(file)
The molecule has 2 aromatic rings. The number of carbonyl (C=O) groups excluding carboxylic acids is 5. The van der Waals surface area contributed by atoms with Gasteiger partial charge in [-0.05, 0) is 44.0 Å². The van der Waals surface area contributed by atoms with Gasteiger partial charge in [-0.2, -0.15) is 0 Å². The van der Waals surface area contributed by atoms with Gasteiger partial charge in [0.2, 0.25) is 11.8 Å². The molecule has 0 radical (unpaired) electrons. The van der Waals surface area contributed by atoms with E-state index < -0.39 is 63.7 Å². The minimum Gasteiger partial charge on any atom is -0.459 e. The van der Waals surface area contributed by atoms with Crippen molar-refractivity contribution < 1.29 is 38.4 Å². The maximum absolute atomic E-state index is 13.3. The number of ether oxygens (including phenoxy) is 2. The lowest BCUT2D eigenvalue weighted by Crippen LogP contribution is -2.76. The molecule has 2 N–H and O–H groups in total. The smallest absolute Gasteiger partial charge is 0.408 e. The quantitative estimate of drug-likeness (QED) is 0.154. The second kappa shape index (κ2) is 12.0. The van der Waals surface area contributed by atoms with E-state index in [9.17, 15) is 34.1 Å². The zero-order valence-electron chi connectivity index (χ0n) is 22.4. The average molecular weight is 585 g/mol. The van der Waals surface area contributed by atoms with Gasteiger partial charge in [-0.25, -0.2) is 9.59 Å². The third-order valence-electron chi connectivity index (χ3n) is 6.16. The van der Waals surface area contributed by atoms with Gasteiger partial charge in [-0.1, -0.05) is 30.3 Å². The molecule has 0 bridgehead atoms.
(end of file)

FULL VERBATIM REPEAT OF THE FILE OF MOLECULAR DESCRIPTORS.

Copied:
The molecule has 2 aromatic rings. The number of carbonyl (C=O) groups excluding carboxylic acids is 5. The van der Waals surface area contributed by atoms with Gasteiger partial charge in [-0.05, 0) is 44.0 Å². The van der Waals surface area contributed by atoms with Gasteiger partial charge in [-0.2, -0.15) is 0 Å². The van der Waals surface area contributed by atoms with Gasteiger partial charge in [0.2, 0.25) is 11.8 Å². The molecule has 0 radical (unpaired) electrons. The van der Waals surface area contributed by atoms with E-state index < -0.39 is 63.7 Å². The minimum Gasteiger partial charge on any atom is -0.459 e. The van der Waals surface area contributed by atoms with Crippen molar-refractivity contribution < 1.29 is 38.4 Å². The maximum absolute atomic E-state index is 13.3. The number of ether oxygens (including phenoxy) is 2. The lowest BCUT2D eigenvalue weighted by Crippen LogP contribution is -2.76. The molecule has 2 N–H and O–H groups in total. The smallest absolute Gasteiger partial charge is 0.408 e. The quantitative estimate of drug-likeness (QED) is 0.154. The second kappa shape index (κ2) is 12.0. The van der Waals surface area contributed by atoms with E-state index in [9.17, 15) is 34.1 Å². The zero-order valence-electron chi connectivity index (χ0n) is 22.4. The average molecular weight is 585 g/mol. The van der Waals surface area contributed by atoms with Gasteiger partial charge in [-0.25, -0.2) is 9.59 Å². The third-order valence-electron chi connectivity index (χ3n) is 6.16. The van der Waals surface area contributed by atoms with Gasteiger partial charge in [-0.1, -0.05) is 30.3 Å². The molecule has 0 bridgehead atoms.